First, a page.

Show Me the Monetization

Cartoon man holding idea light bulb and moneyOnce the podcasting bug bites, many podcasters want to work on their podcast full time. This might be easier said than done, but with the right strategy and a whole lot of hustle, making money off your podcast is entirely possible. Here are a few ways to monetize your way into being a boss!


Ads are still how most podcasts make money. Whether it’s selling 15-second spots, or one-minute slots, you can make a deal with a company to insert their ad into your podcast. There are various guides to figuring out what to charge based on your listenership and download stats (which are easily accessible to Blubrry customers), but how you structure your deal is entirely up to you.

Another popular way for companies to get ads on your show is for the host to read the ad directly (host-read advertising). These ads are generally placed “pre-roll” or “mid-roll” and the cost for each varies, but the “mid-roll” ad usually fetches a higher fee. Sponsors also tend to like a host-read ad as it feels more organic to the show and that the host is more connected to the product or service.


You’ve likely heard a podcast that begins with, “This program is brought to you by…” with a company sponsor named after that. If you have an industry specific show, let’s say you examine the wide world of golden retrievers, you could reach out to a dog food company or anything in the pet space, and they may love the show enough to be your sole sponsor. Having consistent downloads (even if they’re lower number) is a key element to partnering with a corporate sponsor.


Why not come right out and ask your listeners to support your show directly? If you have a loyal fan base, they definitely want to support what you do. Crowdfunding services such as Patreon or GoFundMe have a variety of options for you to set up your revenue streams. 

Many successful podcasts offer all sorts of bonus content, members-only events and/or members-only swag via these services and even grow their listener base from having successful crowdfunding campaigns.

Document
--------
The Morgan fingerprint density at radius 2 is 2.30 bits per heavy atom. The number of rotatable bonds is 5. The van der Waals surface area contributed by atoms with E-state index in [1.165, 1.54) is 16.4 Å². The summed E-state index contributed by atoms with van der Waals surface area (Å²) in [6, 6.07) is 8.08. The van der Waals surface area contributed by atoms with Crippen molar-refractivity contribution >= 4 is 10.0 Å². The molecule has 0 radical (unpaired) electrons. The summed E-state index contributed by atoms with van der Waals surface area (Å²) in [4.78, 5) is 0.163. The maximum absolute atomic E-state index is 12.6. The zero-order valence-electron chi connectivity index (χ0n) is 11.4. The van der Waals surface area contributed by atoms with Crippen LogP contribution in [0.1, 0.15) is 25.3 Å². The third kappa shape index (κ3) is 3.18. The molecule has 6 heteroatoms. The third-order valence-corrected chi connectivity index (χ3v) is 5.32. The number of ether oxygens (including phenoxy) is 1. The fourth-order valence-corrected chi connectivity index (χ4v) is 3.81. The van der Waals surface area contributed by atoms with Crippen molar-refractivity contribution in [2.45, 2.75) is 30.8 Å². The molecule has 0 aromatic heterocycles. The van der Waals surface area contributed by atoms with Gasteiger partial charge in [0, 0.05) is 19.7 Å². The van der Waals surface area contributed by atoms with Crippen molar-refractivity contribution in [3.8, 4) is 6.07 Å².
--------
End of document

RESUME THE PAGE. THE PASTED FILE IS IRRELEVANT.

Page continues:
This is a natural transition for the savvy podcaster. You’re already setting aside time to record your show. If you don’t want to, or don’t have a camera to video record your shows, you can simply put a static graphic on the screen as your podcast plays underneath. 

Consider editing your videos before posting them as opposed to live streaming. Both will garner you views, but editing your videos into shorter buzz-worthy or “best of” segments can make them easier to share on social media.

Taking the next step of publishing videos of your recordings on YouTube will not only make you money from the views, but it can also get your podcast greater exposure.


At some point, you’re going to find a catch phrase, a show byline or a fun image that is uniquely identifiable to your show. You can have that fun tidbit put on a T-shirt, mug, blanket, sticker or nearly anything else you can dream up. If there’s ink, there’s a way.

You don’t even have to shell out the cash up front to have these items made. There are websites such as Shopify that will put your image you want on an item, create it, send it to the customer and then send you a check. As your show grows, it may be more cost effective to dedicate a portion of your garage to storing your merch, but you don’t have to wait until then to have a rad merch table.


Many podcasters offer services or are on a mission to spread their insights. Even if you don’t start out thinking you have something to teach, you may find that people start asking you how you do the things you do, or how to get better at the things you excel at. 

You can craft a single course on, say, the best ways to train your cat to stop waking you up at 5 a.m. (this author is currently seeking out this course), or how to bake the perfect cookie. Even if you offer this course for $5, you’re engaging with your fans and once you create an online course, you never have to record it again.

If your service is a multi-class or multi-hour service, consider adding bundles for larger amounts or special discount codes for your subscription based audiences.


If you’ve really cornered the market on your expertise, you may find that one podcast just isn’t enough to cover everything you want to cover. Or, maybe you are in contact with another like-minded podcast and you might already be doing cross promotions. Creating a podcast network of cultivated shows can not only be great for the individual shows to boost their audiences, but listeners love not having to think too hard about what they’re going to listen to next if they trust that what you partner with will be something they like. 


No matter what option you choose, the sooner you start making a plan, the better you can craft your content to reach your goals. Even if you haven’t hit record yet, making a game plan on how to monetize your show will pay dividends well into the future.

Written by: Tara Jean O’Brien

Tara Jean O'BrienTara Jean O’Brien has been a writer, actor, improviser, podcaster, and stand-up for nearly 800 years. When not producing, editing, and hosting her podcast, Single Vs. Married, or co-hosting, Cinema Craptaculus Presents: B-sides, she also writers on Medium and recently found a floor safe hidden in her coat closet.